**If anyone has left comments over the last two days (and I hope you have!!) I thank you and apologize for not replying. I shall do so tomorrow when I have the time.

I hope everyone enjoys.

Sunday, December 20, 2015

Le Fils du Requin (Son of the Shark) Soundtrack - Music composed by Bruno Coulais - (String Orchestra and String Quartet unknown - Until I check the credits again!) Vogue Recordings, 1993

It's ultra-rare soundtrack time. "Les Fils du Requin" which translates as "Son of a Shark" was director Agnes Merlet's first film. It is one of my favorite films of all time, and I found it utterly mesmerizing when I first rented it around 1994 (Yes, on good ol' VHS! In some ways I miss the "cassette era", although I suppose it's more nostalgia than anything else - who among us misses the tape tangling, the de-magnetizing/degradation of the tape, or the extra minute it took to rewind or fast forward?? 

After all in the 21st century we have (((no time))) to spare! (Yes, now we can do meaningful things in 5 seconds flat..such as sharing a meme of a hilarious cat, or showing 500 of our closest friends via pixels that we are in the midst of a fantastic steak dinner) I am getting off-topic, I think I'll stop ;) So the film itself has never had an official dvd release, making it extremely hard to find (there are a few bootlegged style dvds one can buy) however not as difficult as the soundtrack; this is about as obscure as it gets, the cd was released and available for a very short time, primarily in France and Belgium.

CD cover to the ultra-rare soundtrack 
This is also one of my absolute favorite soundtracks, and aurally it adorns the cinematic images richly and powerfully. The majority of the music is scored for strings, such as the gorgeous main theme for small string orchestra and plucked cellos. Otherwise the material is chamber music, although there are also chansons, some with string accompaniment-which is a rare thing for a soundtrack. Bruno Coulais composed imho truly exciting string quartet music for the film. With moods swinging from jaunty to despairing, quiet to adrenalized, the quartet adds electrifying, raw emotional power to the film. Unfortunately a good deal of the soundtrack is not offered on this recording (the duration of the disc is only 30 minutes or so), I have no idea why this should be however I find it very frustrating indeed. So to get my fix I watch the entire film :)  After the very first viewing of "Le Fils du Requin" I wanted to contact the composer to find out if the music was excerpts or movements from larger works (I was thinking a string quartet..) as well as to inquire about acquiring the "proper" full-length soundtrack. Needless to say in 1994 one couldn't easily contact a person electronically. I still do not know the answers, as I never tried to contact the composer since (dunno why).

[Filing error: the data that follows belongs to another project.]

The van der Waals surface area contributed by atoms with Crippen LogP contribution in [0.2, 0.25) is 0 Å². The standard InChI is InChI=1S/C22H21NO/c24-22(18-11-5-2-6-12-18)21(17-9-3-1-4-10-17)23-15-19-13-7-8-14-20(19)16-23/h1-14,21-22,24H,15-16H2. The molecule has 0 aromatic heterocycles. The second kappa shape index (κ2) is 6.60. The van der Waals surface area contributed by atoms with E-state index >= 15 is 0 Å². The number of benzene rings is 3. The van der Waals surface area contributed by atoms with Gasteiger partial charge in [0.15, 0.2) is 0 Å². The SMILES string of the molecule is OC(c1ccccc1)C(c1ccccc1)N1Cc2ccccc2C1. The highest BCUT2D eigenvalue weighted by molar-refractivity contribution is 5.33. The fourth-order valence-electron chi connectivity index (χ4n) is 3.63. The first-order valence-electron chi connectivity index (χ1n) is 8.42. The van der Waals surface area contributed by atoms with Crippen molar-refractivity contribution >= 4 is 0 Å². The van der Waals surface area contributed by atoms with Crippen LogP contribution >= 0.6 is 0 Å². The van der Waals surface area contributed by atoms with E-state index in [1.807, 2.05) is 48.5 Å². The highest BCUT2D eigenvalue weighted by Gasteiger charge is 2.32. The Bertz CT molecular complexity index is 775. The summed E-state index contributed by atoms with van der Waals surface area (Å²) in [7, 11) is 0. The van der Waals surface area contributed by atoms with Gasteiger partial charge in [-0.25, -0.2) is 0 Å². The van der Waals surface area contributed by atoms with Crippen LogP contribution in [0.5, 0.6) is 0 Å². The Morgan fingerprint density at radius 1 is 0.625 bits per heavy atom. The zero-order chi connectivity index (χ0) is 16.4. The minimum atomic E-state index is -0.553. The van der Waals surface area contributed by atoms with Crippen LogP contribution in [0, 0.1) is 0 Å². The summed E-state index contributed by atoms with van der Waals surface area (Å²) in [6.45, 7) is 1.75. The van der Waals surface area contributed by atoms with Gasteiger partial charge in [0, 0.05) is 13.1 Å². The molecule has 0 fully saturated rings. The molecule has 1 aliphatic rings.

The film follows two young sociopathic brothers Martin and Simon (12 and 10) who live in a gloomy, working-class seacoast town of Lignan. Their father is an abusive alcoholic and we learn that their mother fled leaving them essentially to fend for themselves. The brothers are incorrigible vandals; Martin runs away from reform school, Simon from foster homes, and they always find each other by returning to the seacoast neighborhood (the string quartet is used to depict these scenes of the brothers fleeing, running full speed throughout the late night hours) where their destructive behavior is infamous. They spend their days roaming around without reason, returning to their father's apartment only a few times during the film (they try to find refuge in cargo cars and within the skeletal remains of a crushed and fire-damaged bus that sits by the shore...did I mention that the bus is part of the nautical landscape because in the first scene they steal the vehicle from a lot, drive it towards a cliff and at the last minute jump out before it meets it's demise?). As night falls their marauding heightens as they destroy storefronts, break in to businesses and slingshot-smash the occasional streetlight. Like the film itself, Martin is philosophical, romantic, and highly poetic: he dreams of being the son of a shark; he holds tight to a book about goldfish his mother gave him. In faltering, wild and even violent ways, he tries to court Marie, a neighborhood girl. The younger brother Simon is the more wacked out of the two, and his violent tendencies are stronger (he holds up two young teenage girls at knifepoint threatening them for their clothing as it's winter and they need to layer up-he makes the girls strip and degraded, they run home with an icy rain falling.